5 Jicama Benefits That’ll Have You Adding This Veggie to Your Grocery List ASAP

Jicama is crunchy, slightly sweet, and full of beneficial nutrients.

<p>Carlosrojas20/Getty Images</p>

Carlosrojas20/Getty Images

Jicama (Pachyrhizus erosus) is an interesting plant that’s full of contradictions. It looks like a root vegetable—and it’s often treated like one—but it’s technically a member of the bean family (and a type of veggie) that grows above ground like a vine. It’s native to tropical climates like South America, so it also goes by other names like “yam bean” and “Mexican potato.”

On the outside, jicama has brown skin like a russet potato, but it’s shaped like a turnip. The inside flesh is white. Given its resemblance to root vegetables, it looks like a friendly plant, but much of the jicama is actually toxic to humans. You can eat the bulbous roots (sometimes called tubers) but not much else. Jicama has a rather mild taste that can best be described as a cross between an apple, potato, and water chestnut. Some even describe it as having a milky taste, though it’s mostly known for its crunchy texture.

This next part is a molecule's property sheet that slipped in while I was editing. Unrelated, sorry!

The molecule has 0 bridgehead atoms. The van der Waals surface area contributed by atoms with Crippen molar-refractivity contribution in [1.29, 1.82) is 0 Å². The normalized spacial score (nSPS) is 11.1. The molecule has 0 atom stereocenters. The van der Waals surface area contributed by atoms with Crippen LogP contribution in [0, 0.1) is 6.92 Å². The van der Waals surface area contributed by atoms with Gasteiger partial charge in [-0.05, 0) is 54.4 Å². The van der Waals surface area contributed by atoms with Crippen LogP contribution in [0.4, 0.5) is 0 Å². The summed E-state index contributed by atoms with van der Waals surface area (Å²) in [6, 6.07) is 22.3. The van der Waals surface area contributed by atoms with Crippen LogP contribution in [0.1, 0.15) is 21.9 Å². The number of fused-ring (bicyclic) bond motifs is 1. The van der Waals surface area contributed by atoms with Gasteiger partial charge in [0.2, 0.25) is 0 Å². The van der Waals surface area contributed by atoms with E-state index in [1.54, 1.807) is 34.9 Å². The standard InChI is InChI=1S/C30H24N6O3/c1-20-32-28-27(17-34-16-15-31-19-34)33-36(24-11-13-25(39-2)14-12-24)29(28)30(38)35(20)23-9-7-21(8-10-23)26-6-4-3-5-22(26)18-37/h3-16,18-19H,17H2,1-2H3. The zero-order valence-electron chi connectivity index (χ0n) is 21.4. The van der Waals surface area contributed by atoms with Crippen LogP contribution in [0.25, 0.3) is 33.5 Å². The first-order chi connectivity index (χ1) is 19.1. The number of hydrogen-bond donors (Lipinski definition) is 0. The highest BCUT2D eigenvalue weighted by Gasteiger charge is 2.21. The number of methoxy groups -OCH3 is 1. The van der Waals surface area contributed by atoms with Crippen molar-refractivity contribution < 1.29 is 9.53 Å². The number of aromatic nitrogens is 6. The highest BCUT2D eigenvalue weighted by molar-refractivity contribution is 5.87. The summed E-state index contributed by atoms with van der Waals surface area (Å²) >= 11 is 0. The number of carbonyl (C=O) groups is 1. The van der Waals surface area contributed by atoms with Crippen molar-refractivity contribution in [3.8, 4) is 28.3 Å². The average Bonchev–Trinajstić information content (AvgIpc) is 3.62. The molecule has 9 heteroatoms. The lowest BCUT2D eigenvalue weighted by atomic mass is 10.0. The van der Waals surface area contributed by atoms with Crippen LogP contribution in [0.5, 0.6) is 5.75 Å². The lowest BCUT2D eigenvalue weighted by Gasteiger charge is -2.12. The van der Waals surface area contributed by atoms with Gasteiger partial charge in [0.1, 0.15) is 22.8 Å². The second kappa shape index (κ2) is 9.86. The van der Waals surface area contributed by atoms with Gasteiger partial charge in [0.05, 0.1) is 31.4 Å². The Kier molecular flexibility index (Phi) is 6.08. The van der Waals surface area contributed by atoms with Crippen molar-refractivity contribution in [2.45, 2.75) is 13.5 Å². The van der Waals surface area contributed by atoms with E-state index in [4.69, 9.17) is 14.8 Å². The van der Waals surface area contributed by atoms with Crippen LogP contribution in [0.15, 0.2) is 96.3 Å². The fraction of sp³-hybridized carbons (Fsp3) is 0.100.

Though jicama isn’t what it seems, it is good for you, according to the registered dietitians we spoke to. Here’s what they had to say about the nutritional benefits jicama has to offer.

Related: Top 5 Health Benefits of Lemon: Immunity, Skin Health, and More

Jicama Benefits

Jicama is more than a food that adds some much-needed crunch to your favorite recipes. In fact, the hearty legume has health benefits that can positively impact many parts of the body. Here are a few standouts:

Jicama is high in dietary fiber

Of all the nutrients jicama provides, fiber is near the top. Adults generally need between 22 and 34 grams of fiber per day, but most Americans aren’t hitting that threshold. That’s where fiber-rich foods like jicama come in. A one-cup serving of raw jicama provides more than 6 grams of dietary fiber, per the USDA. Depending on your needs, which can vary depending on factors like age and sex, a serving of jicama could account for up to 27 percent of your daily fiber needs.

Getting enough fiber has many benefits to your health, notes Lena Bakovic, RDN, a registered dietitian with Top Nutrition Counseling, but fiber is especially beneficial for your gut and heart health. “Dietary fiber contributes to bowel regularity, and the prebiotics in jicama also help support the growth of healthy gut bacteria,” she says.

Jicama provides immune-boosting vitamin C